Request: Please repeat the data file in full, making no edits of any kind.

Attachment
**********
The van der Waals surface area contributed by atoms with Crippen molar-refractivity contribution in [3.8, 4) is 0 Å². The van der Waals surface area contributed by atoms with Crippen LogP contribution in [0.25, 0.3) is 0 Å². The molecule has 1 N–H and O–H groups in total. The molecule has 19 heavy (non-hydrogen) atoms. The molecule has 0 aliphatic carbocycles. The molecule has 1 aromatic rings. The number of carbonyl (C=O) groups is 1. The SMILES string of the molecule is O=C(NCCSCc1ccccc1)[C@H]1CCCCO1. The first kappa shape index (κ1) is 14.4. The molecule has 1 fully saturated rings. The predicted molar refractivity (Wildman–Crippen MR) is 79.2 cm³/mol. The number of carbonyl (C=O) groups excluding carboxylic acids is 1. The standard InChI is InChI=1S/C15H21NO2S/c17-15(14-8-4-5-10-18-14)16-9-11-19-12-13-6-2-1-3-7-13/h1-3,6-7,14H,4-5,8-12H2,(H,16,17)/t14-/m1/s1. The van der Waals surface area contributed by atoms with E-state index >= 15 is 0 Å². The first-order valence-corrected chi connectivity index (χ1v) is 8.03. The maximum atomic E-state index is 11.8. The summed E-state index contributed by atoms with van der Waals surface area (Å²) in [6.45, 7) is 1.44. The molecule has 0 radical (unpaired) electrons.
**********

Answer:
The van der Waals surface area contributed by atoms with Crippen molar-refractivity contribution in [3.8, 4) is 0 Å². The van der Waals surface area contributed by atoms with Crippen LogP contribution in [0.25, 0.3) is 0 Å². The molecule has 1 N–H and O–H groups in total. The molecule has 19 heavy (non-hydrogen) atoms. The molecule has 0 aliphatic carbocycles. The molecule has 1 aromatic rings. The number of carbonyl (C=O) groups is 1. The SMILES string of the molecule is O=C(NCCSCc1ccccc1)[C@H]1CCCCO1. The first kappa shape index (κ1) is 14.4. The molecule has 1 fully saturated rings. The predicted molar refractivity (Wildman–Crippen MR) is 79.2 cm³/mol. The number of carbonyl (C=O) groups excluding carboxylic acids is 1. The standard InChI is InChI=1S/C15H21NO2S/c17-15(14-8-4-5-10-18-14)16-9-11-19-12-13-6-2-1-3-7-13/h1-3,6-7,14H,4-5,8-12H2,(H,16,17)/t14-/m1/s1. The van der Waals surface area contributed by atoms with E-state index >= 15 is 0 Å². The first-order valence-corrected chi connectivity index (χ1v) is 8.03. The maximum atomic E-state index is 11.8. The summed E-state index contributed by atoms with van der Waals surface area (Å²) in [6.45, 7) is 1.44. The molecule has 0 radical (unpaired) electrons.